New lifecycle analysis of WTW GHG emissions of diesel and gasoline refined in US from Canadian oil sands crude
26 June 2015
In a new, comprehensive study, a team from Argonne National Laboratory, Stanford University and UC Davis ITS has estimated the well-to-wheels (WTW) GHG emissions of US production of gasoline and diesel sourced from Canadian oil sands. The analysis uses an expanded system boundary including land disturbance-induced GHG emissions and also incorporates operating data that represent the average practices and technological advances of the oil sands industry since 2008. The study is published in the ACS journal Environmental Science & Technology.
The researchers examined 27 oil sands projects, representing four major oil sands production pathways, including bitumen and synthetic crude oil (SCO) from both surface mining and in situ projects. Overall, they found that pathway-average GHG emissions from oil sands extraction, separation, and upgrading ranged from ∼6.1 to ∼27.3 g CO2 equivalents per megajoule (in lower heating value, CO2e/MJ). This range can be compared to ∼4.4 g CO2e/MJ for US conventional crude oil recovery.
Depending on the extraction technology and product type output of oil sands projects, the WTW GHG emissions for gasoline and diesel produced from bitumen and SCO in US refineries were in the range of 100−115 and 99−117 g CO2e/MJ, respectively—on average, about 18% and 21% higher emissions than those derived from US conventional crudes.
Using diluents reduces WTW emissions by 3−5% and 4−6%, respectively, for gasoline and diesel produced from dilbit compared to those derived from bitumen, primarily because of the ∼36% lower amount of the bitumen component delivered to US refineries per MJ of dilbit compared to that per MJ of bitumen delivered.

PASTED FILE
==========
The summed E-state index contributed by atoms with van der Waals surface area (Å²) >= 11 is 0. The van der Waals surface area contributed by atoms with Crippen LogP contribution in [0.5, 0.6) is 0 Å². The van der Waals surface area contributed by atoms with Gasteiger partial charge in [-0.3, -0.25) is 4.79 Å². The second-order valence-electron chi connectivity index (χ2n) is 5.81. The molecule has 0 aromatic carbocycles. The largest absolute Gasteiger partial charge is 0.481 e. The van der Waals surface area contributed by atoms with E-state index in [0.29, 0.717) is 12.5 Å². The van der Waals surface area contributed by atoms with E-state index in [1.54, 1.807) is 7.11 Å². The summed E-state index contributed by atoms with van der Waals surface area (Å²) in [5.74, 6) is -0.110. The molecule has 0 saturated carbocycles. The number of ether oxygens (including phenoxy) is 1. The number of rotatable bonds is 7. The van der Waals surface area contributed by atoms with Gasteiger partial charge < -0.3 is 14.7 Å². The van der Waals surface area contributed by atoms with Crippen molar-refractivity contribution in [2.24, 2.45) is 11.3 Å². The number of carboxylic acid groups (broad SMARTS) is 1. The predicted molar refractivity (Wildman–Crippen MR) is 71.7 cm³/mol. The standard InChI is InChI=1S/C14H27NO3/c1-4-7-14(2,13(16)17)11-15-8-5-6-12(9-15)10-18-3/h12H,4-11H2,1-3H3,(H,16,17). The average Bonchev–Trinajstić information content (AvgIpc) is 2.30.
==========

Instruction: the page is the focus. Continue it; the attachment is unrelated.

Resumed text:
WTW GHG emissions of gasoline and diesel derived from diluted bitumen ranged from 97 to 103 and 96 to 104 g CO2e/MJ, respectively, showing the effect of diluent use on fuel emissions.
Accounting for 9.4% of the total crudes processed in US refineries in 2013 and forecast to reach 13.6% in 2020, Canadian oil sands are an increasingly important factor affecting the carbon intensities of US petroleum fuels.
… Previous studies reported generally higher GHG emissions from production of oil sands-derived fuels than conventional crude-oil-derived fuels.The range of the reported higher emissions, however, varies among studies, mainly owing to the use of different data and analysis boundaries; different assumptions about the source, type, share, and fate of diluents; different electricity sources displaced by the surplus electricity from cogeneration facilities; and different refining efficiencies and emissions for fuel products.
… Canadian oil sands producers have recently improved the energy efficiency of their processes and deployed GHG mitigation technologies. The impacts of these efforts on the carbon intensities of Canadian oil sands products require evaluation. … Compared to previous work, this study improves the representativeness, transparency, and completeness of the carbon footprint estimates for the Canadian oil sands industry.—Cai et al.
Each oil sands project is distinct, the researchers noted, because of the differing characteristics of oil sands reservoirs, recovery technologies, and operational choices. The researchers focused on the multiyear production-weighted average energy efficiency and process fuel consumption for each pathway, primarily based on monthly records of energy consumption by fuel type and oil sands production from 2008 to 2012.
Characterizing the month-to-month variability in the operational energy requirements of oil sands extraction and upgrading among projects allowed them to analyze the impacts of variability on the performance of each oil sands pathway on GHG emissions.
To calculate land disturbance GHG emissions, they identified pre- and post oil sands land disturbances from 1985 to 2009 using satellite remote sensing observations and the associated soil carbon dynamics.